Book title: What Does This Look Like In The Classroom? Bridging The Gap Between Research And Practice
Author: Carl Hendrick and Robin Macpherson
Publication date: 2017
1. What is your overall impression of the book?
This is an incredibly timely book. Interest from teachers in educational research has never been greater, but understanding how to apply it in the classroom can be a minefield. Organisations like the Chartered College of Teaching and ResearchEd are already going a long way to help teachers make that leap, but what we have needed for a long time is a book that clearly sets out what educational research suggests and what it means in practice for teachers. This is that book.
The structure of the book is excellent. Each chapter considers one aspect of teaching, such as feedback, misconceptions or motivation. This is introduced by the authors who put the issues in context and explain the debates surrounding it. They then hand over to two experts in the field who answer questions from teachers about applying their ideas in practice. This means you get questions on assessment answered by Dylan Wiliam and Daisy Christodoulou, behaviour by Jill Berry and Tom Bennett, and memory by Paul Kirschner and Yana Weinstein.
This all drawn together at the end to create a no-nonsense, streamlined approach to effective teaching. It is a book I’ll be returning to frequently over the next year as I seek to implement its many practical ideas.
2. Who do you think would benefit most from reading the book? What will they learn?
Almost all teachers will benefit from reading this book. Many of the experts answering questions have written their own books, blogs and papers. If you are familiar with their work you might find less to take away, but there is such a range of voices that this seems unlikely.
The book is especially useful for two groups of teachers – those who are new to the profession or those who are really experienced. For new teachers, this book will help you see through the enormous amount of misinformation out there about everything from how to give feedback to behaviour management. It also introduces ideas that are becoming a common language amongst teachers, such as ‘cognitive load’ and ‘retrieval practice’.
Those who have been in the classroom for a number of years and would like to refresh their knowledge of educational theory would also find the book useful. The business of teaching can leave little time for reading and reflection – this book provides a lot of information that is straightforward to apply in an easy-to-absorb format.
3. What did you think about the quality of the writing? Please consider the tone, structure and ideas. Does it suit the audience?
The quality of writing is high throughout the wide range of voices in the book. It is a very engaging read, enhanced by the question-and-answer format which enables an array of ideas to be discussed in a short space.
The clearly defined chapters make it very easy to dip in and out of, although the conclusion tying everything together means that it also works as a complete piece that you can read through.
4. Please discuss the research used to underpin the ideas. What evidence do the authors use? Is it robust and up-to-date?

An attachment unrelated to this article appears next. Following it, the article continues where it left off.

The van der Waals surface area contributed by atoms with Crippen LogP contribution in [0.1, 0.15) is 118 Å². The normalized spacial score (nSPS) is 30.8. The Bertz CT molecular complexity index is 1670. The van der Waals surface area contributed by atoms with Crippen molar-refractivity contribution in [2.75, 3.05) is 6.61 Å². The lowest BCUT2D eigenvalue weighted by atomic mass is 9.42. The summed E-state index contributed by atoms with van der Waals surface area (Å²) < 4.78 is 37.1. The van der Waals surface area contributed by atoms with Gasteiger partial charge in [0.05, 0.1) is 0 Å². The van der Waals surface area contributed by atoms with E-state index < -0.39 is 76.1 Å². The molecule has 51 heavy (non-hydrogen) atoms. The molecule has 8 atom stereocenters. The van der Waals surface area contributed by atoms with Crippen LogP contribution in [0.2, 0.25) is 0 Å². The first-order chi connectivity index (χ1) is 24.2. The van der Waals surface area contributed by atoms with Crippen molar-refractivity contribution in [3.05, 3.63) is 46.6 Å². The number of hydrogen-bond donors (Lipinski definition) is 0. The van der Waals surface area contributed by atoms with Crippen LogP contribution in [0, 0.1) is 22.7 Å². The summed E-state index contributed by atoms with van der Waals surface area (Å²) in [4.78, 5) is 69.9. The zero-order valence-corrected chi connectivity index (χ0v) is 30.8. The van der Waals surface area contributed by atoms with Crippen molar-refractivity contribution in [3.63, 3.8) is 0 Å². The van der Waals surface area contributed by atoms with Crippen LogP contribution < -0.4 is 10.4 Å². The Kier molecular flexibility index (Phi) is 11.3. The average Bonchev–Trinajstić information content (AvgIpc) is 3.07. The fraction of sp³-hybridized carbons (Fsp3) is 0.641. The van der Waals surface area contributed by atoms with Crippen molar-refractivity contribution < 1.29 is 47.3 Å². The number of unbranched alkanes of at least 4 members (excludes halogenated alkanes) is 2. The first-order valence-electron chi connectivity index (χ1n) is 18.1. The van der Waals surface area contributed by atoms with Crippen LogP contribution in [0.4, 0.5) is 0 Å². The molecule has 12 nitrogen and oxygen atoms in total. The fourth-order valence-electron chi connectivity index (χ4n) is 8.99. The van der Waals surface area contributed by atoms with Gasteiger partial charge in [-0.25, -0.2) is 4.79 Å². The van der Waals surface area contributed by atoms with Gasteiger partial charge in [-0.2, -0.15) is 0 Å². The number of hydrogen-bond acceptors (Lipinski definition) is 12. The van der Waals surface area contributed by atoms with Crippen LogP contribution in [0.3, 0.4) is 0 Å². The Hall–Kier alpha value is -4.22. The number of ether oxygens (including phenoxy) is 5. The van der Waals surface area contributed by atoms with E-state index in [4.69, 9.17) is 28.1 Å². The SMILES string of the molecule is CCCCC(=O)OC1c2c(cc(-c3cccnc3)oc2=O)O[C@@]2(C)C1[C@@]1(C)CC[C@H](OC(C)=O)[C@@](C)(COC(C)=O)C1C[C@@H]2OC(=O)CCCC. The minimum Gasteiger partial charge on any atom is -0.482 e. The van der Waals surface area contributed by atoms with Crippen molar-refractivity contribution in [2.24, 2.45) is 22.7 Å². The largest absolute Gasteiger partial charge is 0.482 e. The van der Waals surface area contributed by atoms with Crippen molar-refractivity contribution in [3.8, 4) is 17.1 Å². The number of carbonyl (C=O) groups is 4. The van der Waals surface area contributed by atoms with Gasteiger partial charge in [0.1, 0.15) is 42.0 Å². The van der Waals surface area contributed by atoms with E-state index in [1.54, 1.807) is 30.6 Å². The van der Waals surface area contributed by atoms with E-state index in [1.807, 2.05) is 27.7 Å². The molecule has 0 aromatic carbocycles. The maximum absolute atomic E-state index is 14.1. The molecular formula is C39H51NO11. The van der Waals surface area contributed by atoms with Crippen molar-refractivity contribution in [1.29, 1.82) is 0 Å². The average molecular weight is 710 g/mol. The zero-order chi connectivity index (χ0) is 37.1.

Research is front and centre in this book: explaining what the research tells us about teaching practice is its primary purpose. This means you are introduced to a wide range of ideas from cognitive load theory to attribution theory and are shown how these ideas are relevant to our day-to-day work.
The research underpinning these discussions are fully referenced in footnotes and in an extensive bibliography.
5. What did you learn from reading the book? What ideas/approaches/practice will you change or adopt as a result of reading this book?
There is so much to take away from this book that it is very hard to isolate just a few points. The structure of the book – where specific questions from teachers are answered by experts – means that every page is full of things I would immediately want to look at.
One thing that stuck with me was a piece of advice from Dylan Wiliam: feedback shouldn’t be about changing the work, but about changing the student. This simple change in approach has huge ramifications in how teachers give, and pupils respond to, feedback. This has led to me look again at the type of feedback I give and consider whether it would just improve this piece of work or help the student to produce better answers in the future.
The section on memory also has some excellent advice on ensuring that pupils move from completing work and towards learning it. Rosenshine’s Principles of Instruction (2012) is something I’ll return to throughout the year. As a result my explanations are becoming crisper and I am making better use of images to support what I am saying.
6. Could you share a quote from the book that particularly resonated with you?
On the problems with how educational research has been done to teachers: ‘In a very real sense, teachers have been given answers to questions they didn’t ask and solutions to problems that never existed.’
7. Please add any additional comments.
In summary, this is a book that will be a vital addition to every teacher’s CPD. It clearly sets out the background to what a teacher needs to know and then how to apply this knowledge to our practice. Despite relying on some rigorous academic research it is an easy and engaging read that will have an immediate impact on what happens in the classroom.